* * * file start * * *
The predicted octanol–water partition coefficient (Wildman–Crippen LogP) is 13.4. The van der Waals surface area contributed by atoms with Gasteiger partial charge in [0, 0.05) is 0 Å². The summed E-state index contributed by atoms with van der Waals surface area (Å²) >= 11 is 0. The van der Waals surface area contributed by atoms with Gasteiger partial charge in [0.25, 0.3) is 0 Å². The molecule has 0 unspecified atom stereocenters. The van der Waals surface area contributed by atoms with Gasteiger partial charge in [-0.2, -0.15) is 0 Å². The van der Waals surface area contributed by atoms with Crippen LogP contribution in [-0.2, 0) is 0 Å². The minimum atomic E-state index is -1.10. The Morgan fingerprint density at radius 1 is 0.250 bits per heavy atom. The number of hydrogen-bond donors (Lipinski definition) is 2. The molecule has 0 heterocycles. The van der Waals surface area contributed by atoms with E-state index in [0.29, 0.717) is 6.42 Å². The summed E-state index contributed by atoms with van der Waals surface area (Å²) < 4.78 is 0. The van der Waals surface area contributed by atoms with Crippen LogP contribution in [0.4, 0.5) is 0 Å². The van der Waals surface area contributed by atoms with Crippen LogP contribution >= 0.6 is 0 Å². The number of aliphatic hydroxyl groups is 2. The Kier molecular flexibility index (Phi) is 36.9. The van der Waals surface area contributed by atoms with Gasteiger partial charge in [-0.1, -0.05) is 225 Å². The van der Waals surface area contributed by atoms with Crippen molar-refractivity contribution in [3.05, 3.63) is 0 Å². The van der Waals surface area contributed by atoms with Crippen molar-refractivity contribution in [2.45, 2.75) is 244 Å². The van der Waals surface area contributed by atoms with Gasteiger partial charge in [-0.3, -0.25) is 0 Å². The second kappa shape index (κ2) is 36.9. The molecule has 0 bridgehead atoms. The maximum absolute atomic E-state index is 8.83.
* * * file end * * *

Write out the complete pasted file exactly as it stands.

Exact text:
The predicted octanol–water partition coefficient (Wildman–Crippen LogP) is 13.4. The van der Waals surface area contributed by atoms with Gasteiger partial charge in [0, 0.05) is 0 Å². The summed E-state index contributed by atoms with van der Waals surface area (Å²) >= 11 is 0. The van der Waals surface area contributed by atoms with Gasteiger partial charge in [0.25, 0.3) is 0 Å². The molecule has 0 unspecified atom stereocenters. The van der Waals surface area contributed by atoms with Gasteiger partial charge in [-0.2, -0.15) is 0 Å². The van der Waals surface area contributed by atoms with Crippen LogP contribution in [-0.2, 0) is 0 Å². The minimum atomic E-state index is -1.10. The Morgan fingerprint density at radius 1 is 0.250 bits per heavy atom. The number of hydrogen-bond donors (Lipinski definition) is 2. The molecule has 0 heterocycles. The van der Waals surface area contributed by atoms with E-state index in [0.29, 0.717) is 6.42 Å². The summed E-state index contributed by atoms with van der Waals surface area (Å²) < 4.78 is 0. The van der Waals surface area contributed by atoms with Crippen LogP contribution in [0.4, 0.5) is 0 Å². The van der Waals surface area contributed by atoms with Crippen LogP contribution >= 0.6 is 0 Å². The number of aliphatic hydroxyl groups is 2. The Kier molecular flexibility index (Phi) is 36.9. The van der Waals surface area contributed by atoms with Gasteiger partial charge in [-0.1, -0.05) is 225 Å². The van der Waals surface area contributed by atoms with Crippen molar-refractivity contribution in [3.05, 3.63) is 0 Å². The van der Waals surface area contributed by atoms with Crippen molar-refractivity contribution in [2.45, 2.75) is 244 Å². The van der Waals surface area contributed by atoms with Gasteiger partial charge in [-0.3, -0.25) is 0 Å². The second kappa shape index (κ2) is 36.9. The molecule has 0 bridgehead atoms. The maximum absolute atomic E-state index is 8.83.